aestheticism


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aes·thet·i·cism

or es·thet·i·cism  (ĕs-thĕt′ĭ-sĭz′əm)
n.
1. often Aestheticism An artistic and intellectual movement originating in Britain in the late 19th century and characterized by the doctrine that beauty is the basic principle from which all other principles, especially moral ones, are derived.
2. Devotion to and pursuit of the beautiful; sensitivity to artistic beauty and refined taste.

aestheticism

(iːsˈθɛtɪˌsɪzəm; ɪs-) or

estheticism

n
1. (Art Terms) the doctrine that aesthetic principles are of supreme importance and that works of art should be judged accordingly
2. sensitivity to beauty, esp in art, music, literature, etc

aes•thet•i•cism

or es•thet•i•cism

(ɛsˈθɛt əˌsɪz əm)

n.
1. the acceptance of aesthetic standards as of supreme importance.
2. an exaggerated devotion to the artistic or beautiful.
[1855–60]

aestheticism

1. the doctrine that aesthetic standards are autonomous and not subject to political, moral, or religious criteria.
2. used pejoratively to describe those who believe only in “art for art’s sake,” to the exclusion of all other human activities.
See also: Art
the doctrine that the principles of beauty are basic and that other principles (the good, the right) are derived from them, applied especially to a late 19th-century movement to bring art into daily life. See also art.
See also: Beauty
Translations

aestheticism

estheticism (US) [iːsˈθetɪsɪzəm] Nesteticismo m

aestheticism

, (US) estheticism
References in classic literature ?
Miss Waterford, torn between the aestheticism of her early youth, when she used to go to parties in sage green, holding a daffodil, and the flippancy of her maturer years, which tended to high heels and Paris frocks, wore a new hat.
But there had always been a fine streak of aestheticism in his complex composition; some of these very pictures I had myself dusted in his study at school; and they set me thinking of yet another of his many sides--and of the little incident to which he had just referred.
This radical aestheticism is not reducible to the aestheticisms that we have come to associate with or assign to Pater, for a radical aestheticism is nothing that can be espoused.
and Pound, in other words, adhered to Matthew Arnold's influential association of Hellenism with aestheticism, and Hebraism with a Puritanical strain of English culture that privileged "right doing" at the expense of a celebration of beauty for its own sake.
This is not only about visual aestheticism, but also about encapsulating the soul of the city's history and greatness as an example for all our citizens -of whatever ethnic background.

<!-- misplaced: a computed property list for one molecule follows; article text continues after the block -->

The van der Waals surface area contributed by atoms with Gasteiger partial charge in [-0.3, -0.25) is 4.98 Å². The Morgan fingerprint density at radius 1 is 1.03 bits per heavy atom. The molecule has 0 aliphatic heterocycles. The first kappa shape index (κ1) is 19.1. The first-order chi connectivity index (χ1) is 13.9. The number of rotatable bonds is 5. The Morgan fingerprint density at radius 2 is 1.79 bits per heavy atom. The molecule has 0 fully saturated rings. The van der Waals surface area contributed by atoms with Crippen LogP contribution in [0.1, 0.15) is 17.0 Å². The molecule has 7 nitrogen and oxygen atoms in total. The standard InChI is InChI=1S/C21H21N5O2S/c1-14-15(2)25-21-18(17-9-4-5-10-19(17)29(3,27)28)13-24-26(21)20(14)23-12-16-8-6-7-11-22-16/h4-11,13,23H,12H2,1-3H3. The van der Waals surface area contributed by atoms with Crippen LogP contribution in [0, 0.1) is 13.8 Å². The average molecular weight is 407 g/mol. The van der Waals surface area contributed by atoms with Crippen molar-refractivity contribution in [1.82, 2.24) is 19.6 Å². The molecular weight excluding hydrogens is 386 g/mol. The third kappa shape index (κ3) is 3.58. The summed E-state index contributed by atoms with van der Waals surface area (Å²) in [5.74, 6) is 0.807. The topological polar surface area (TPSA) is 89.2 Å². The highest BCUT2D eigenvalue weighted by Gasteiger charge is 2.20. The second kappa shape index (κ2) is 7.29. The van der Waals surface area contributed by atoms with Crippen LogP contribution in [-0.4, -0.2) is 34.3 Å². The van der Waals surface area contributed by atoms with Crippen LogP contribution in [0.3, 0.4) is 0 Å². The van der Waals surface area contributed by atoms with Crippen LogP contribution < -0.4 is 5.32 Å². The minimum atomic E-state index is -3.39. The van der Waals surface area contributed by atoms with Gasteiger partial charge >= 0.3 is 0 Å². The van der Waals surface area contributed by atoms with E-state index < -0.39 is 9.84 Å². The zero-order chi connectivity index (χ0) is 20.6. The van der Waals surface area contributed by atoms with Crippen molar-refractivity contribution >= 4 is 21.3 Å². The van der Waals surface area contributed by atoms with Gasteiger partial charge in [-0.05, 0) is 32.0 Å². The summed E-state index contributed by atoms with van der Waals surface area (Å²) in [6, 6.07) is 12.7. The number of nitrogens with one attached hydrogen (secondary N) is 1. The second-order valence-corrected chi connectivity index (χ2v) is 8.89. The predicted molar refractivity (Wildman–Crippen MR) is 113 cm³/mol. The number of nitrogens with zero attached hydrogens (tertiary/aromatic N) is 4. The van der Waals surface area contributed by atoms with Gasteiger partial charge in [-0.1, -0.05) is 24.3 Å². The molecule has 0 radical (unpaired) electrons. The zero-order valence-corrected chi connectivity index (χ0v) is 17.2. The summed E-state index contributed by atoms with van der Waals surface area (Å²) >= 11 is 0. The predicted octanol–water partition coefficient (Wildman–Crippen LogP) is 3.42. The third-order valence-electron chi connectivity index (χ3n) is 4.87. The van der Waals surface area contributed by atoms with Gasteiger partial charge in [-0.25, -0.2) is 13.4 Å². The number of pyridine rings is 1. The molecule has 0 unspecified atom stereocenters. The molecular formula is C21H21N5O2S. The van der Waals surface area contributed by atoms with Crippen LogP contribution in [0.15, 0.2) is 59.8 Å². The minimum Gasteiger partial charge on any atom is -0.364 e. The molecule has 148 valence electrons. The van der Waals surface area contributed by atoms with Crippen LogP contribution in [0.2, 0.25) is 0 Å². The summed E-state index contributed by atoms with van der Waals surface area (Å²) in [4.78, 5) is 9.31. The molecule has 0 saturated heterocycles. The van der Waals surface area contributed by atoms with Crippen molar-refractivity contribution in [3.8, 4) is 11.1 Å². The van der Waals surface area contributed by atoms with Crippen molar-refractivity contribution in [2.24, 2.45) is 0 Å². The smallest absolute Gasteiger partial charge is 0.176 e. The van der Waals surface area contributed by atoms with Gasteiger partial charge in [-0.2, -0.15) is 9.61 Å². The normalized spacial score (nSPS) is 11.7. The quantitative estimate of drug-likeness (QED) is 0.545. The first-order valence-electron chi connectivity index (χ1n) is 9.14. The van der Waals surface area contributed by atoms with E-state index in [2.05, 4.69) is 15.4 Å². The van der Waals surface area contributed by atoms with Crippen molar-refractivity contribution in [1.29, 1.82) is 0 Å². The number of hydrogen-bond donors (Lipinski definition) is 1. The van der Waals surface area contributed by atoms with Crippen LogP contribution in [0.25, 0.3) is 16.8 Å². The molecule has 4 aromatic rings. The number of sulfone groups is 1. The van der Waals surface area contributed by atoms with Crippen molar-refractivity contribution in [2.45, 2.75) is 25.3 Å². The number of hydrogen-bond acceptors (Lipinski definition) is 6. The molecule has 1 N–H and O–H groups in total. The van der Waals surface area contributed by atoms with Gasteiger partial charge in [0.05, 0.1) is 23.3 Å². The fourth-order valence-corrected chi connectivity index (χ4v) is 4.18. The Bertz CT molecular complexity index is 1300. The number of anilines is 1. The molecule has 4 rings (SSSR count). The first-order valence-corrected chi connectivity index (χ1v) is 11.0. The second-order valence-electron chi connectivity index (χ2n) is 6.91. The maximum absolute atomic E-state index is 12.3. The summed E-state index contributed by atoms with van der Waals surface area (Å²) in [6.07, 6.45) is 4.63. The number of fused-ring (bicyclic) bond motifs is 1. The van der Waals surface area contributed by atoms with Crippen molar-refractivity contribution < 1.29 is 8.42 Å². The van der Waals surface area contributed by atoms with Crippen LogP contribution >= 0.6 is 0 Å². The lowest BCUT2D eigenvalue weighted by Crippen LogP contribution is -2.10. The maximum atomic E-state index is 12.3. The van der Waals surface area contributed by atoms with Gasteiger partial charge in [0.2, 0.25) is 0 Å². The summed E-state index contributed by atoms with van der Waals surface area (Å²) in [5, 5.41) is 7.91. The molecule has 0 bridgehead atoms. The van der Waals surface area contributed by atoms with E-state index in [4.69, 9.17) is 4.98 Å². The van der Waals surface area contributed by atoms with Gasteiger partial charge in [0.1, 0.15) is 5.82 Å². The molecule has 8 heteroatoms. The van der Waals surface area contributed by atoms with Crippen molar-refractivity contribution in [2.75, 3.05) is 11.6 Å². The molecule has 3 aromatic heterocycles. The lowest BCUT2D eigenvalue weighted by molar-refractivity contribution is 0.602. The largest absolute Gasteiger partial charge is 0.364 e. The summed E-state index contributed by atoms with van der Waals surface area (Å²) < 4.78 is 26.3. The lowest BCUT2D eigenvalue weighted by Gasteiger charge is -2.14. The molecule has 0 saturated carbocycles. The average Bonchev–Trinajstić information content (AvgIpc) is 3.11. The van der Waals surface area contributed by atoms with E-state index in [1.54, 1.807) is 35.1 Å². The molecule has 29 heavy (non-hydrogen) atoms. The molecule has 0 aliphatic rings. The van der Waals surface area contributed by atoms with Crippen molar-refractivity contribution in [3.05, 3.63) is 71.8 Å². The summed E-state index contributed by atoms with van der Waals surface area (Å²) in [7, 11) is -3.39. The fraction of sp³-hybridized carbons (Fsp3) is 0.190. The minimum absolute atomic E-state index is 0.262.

The New Aestheticism (Manchester & New York: Manchester University Press, 2003)
Apart from the conventionally sentimental aestheticism around the heterosexual couple, the film's approach to the social issue docudrama format is decidedly irreverent.
However, his story is one of courage and heroism rather than aestheticism or dandyness, as the sender of the photograph, Alan Marbury explains: ``I recently renovated a house in Kensington and in the attic I found this snapshot of George Waywell, a Liverpool soldier who fought in the Sudan with Gordon of Khartoum, and was also involved in the Zulu Wars.
Schorske argued that Vienna's cultivated bourgeoisie, unhappy with the decline of liberalism and the rise of uncouth mass parties, retreated into aestheticism (Hofmannsthal, Schnitzler), introspection (Freud), and Dionysiac sexuality (Klimt), often borrowing values from an aristocratic and Catholic culture.
Talia Schaffer's study of female aestheticism is a welcome addition to an increasing number of studies which challenge our understanding of the fin-de-siecle and modernism.
A closer analysis of Wilde's texts seems to show that the `poeticization' of society, in Wilde, consists in the politicization of art: Wilde seems to have found a way to an ideal relationship between art and society in his politicized Aestheticism and Symbolism, which relate him with Mansfield and other Modernists," writes Kinoshita (16).
His narrator, Bernardo Soares, attributes twentieth-century disquietudes to the loss of faith, not just in religion, but in the hopeful doctrines that replaced it, including social equality, aestheticism, science, and philosophy: "We lost all that; we were born orphans of all those consolations.